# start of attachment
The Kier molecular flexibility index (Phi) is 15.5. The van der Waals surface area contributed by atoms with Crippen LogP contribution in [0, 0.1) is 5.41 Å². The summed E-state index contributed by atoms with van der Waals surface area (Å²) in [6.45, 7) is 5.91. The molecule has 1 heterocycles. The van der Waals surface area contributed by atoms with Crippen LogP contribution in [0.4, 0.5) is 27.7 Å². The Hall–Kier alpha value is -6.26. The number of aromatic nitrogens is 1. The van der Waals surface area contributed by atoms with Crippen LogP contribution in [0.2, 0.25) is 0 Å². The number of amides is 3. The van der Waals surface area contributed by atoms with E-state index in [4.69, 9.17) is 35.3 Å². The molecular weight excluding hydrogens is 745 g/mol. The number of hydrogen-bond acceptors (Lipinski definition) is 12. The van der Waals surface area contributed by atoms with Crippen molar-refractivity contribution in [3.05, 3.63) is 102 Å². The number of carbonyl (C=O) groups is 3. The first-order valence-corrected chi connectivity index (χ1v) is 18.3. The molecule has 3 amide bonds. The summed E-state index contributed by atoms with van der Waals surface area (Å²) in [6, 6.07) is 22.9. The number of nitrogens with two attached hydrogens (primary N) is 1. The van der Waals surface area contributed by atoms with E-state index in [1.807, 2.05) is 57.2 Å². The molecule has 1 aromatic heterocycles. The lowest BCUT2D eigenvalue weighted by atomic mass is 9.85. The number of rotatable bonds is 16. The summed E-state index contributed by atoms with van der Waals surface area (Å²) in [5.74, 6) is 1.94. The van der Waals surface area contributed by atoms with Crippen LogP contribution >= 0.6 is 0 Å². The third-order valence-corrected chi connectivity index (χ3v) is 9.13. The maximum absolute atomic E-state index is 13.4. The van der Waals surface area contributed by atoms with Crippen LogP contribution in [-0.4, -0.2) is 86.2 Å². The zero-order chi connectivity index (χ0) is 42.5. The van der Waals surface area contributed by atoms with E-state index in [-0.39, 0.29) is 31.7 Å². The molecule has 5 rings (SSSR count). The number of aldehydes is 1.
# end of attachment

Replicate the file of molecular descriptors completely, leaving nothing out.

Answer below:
The Kier molecular flexibility index (Phi) is 15.5. The van der Waals surface area contributed by atoms with Crippen LogP contribution in [0, 0.1) is 5.41 Å². The summed E-state index contributed by atoms with van der Waals surface area (Å²) in [6.45, 7) is 5.91. The molecule has 1 heterocycles. The van der Waals surface area contributed by atoms with Crippen LogP contribution in [0.4, 0.5) is 27.7 Å². The Hall–Kier alpha value is -6.26. The number of aromatic nitrogens is 1. The van der Waals surface area contributed by atoms with Crippen LogP contribution in [0.2, 0.25) is 0 Å². The number of amides is 3. The van der Waals surface area contributed by atoms with E-state index in [4.69, 9.17) is 35.3 Å². The molecular weight excluding hydrogens is 745 g/mol. The number of hydrogen-bond acceptors (Lipinski definition) is 12. The van der Waals surface area contributed by atoms with Crippen molar-refractivity contribution in [3.05, 3.63) is 102 Å². The number of carbonyl (C=O) groups is 3. The first-order valence-corrected chi connectivity index (χ1v) is 18.3. The molecule has 3 amide bonds. The summed E-state index contributed by atoms with van der Waals surface area (Å²) in [6, 6.07) is 22.9. The number of nitrogens with two attached hydrogens (primary N) is 1. The van der Waals surface area contributed by atoms with E-state index in [1.807, 2.05) is 57.2 Å². The molecule has 1 aromatic heterocycles. The lowest BCUT2D eigenvalue weighted by atomic mass is 9.85. The number of rotatable bonds is 16. The summed E-state index contributed by atoms with van der Waals surface area (Å²) in [5.74, 6) is 1.94. The van der Waals surface area contributed by atoms with Crippen LogP contribution >= 0.6 is 0 Å². The third-order valence-corrected chi connectivity index (χ3v) is 9.13. The maximum absolute atomic E-state index is 13.4. The van der Waals surface area contributed by atoms with Crippen LogP contribution in [-0.4, -0.2) is 86.2 Å². The zero-order chi connectivity index (χ0) is 42.5. The van der Waals surface area contributed by atoms with E-state index in [-0.39, 0.29) is 31.7 Å². The molecule has 5 rings (SSSR count). The number of aldehydes is 1.